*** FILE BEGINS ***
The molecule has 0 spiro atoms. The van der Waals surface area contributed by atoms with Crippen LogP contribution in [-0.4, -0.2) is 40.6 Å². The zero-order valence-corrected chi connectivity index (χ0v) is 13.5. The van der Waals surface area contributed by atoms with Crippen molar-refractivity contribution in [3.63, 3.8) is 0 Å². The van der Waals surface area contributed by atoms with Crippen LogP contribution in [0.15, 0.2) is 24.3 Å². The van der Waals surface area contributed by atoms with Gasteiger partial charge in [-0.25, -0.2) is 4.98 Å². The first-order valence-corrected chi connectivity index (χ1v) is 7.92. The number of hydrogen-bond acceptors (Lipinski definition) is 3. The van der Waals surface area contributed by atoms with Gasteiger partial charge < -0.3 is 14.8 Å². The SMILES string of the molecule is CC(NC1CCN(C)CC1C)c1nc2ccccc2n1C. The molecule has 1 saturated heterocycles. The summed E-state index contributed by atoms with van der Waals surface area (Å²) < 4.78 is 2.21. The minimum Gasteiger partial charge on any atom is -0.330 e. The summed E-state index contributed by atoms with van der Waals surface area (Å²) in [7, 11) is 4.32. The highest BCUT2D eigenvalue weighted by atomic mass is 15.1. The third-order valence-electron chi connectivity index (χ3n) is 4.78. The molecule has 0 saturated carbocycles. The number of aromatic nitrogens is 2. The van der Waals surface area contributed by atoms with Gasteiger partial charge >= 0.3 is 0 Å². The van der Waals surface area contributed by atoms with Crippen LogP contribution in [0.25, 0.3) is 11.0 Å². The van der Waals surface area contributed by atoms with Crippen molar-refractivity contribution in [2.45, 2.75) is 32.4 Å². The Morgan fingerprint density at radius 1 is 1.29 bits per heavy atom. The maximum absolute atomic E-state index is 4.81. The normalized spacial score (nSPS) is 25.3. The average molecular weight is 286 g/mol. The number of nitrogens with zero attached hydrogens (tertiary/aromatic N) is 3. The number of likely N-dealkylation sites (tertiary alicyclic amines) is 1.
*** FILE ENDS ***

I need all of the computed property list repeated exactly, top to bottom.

The molecule has 0 spiro atoms. The van der Waals surface area contributed by atoms with Crippen LogP contribution in [-0.4, -0.2) is 40.6 Å². The zero-order valence-corrected chi connectivity index (χ0v) is 13.5. The van der Waals surface area contributed by atoms with Crippen molar-refractivity contribution in [3.63, 3.8) is 0 Å². The van der Waals surface area contributed by atoms with Crippen LogP contribution in [0.15, 0.2) is 24.3 Å². The van der Waals surface area contributed by atoms with Gasteiger partial charge in [-0.25, -0.2) is 4.98 Å². The first-order valence-corrected chi connectivity index (χ1v) is 7.92. The number of hydrogen-bond acceptors (Lipinski definition) is 3. The van der Waals surface area contributed by atoms with Gasteiger partial charge < -0.3 is 14.8 Å². The SMILES string of the molecule is CC(NC1CCN(C)CC1C)c1nc2ccccc2n1C. The molecule has 1 saturated heterocycles. The summed E-state index contributed by atoms with van der Waals surface area (Å²) < 4.78 is 2.21. The minimum Gasteiger partial charge on any atom is -0.330 e. The summed E-state index contributed by atoms with van der Waals surface area (Å²) in [7, 11) is 4.32. The highest BCUT2D eigenvalue weighted by atomic mass is 15.1. The third-order valence-electron chi connectivity index (χ3n) is 4.78. The molecule has 0 saturated carbocycles. The number of aromatic nitrogens is 2. The van der Waals surface area contributed by atoms with Gasteiger partial charge >= 0.3 is 0 Å². The van der Waals surface area contributed by atoms with Crippen LogP contribution in [0.25, 0.3) is 11.0 Å². The van der Waals surface area contributed by atoms with Crippen molar-refractivity contribution in [2.45, 2.75) is 32.4 Å². The Morgan fingerprint density at radius 1 is 1.29 bits per heavy atom. The maximum absolute atomic E-state index is 4.81. The normalized spacial score (nSPS) is 25.3. The average molecular weight is 286 g/mol. The number of nitrogens with zero attached hydrogens (tertiary/aromatic N) is 3. The number of likely N-dealkylation sites (tertiary alicyclic amines) is 1.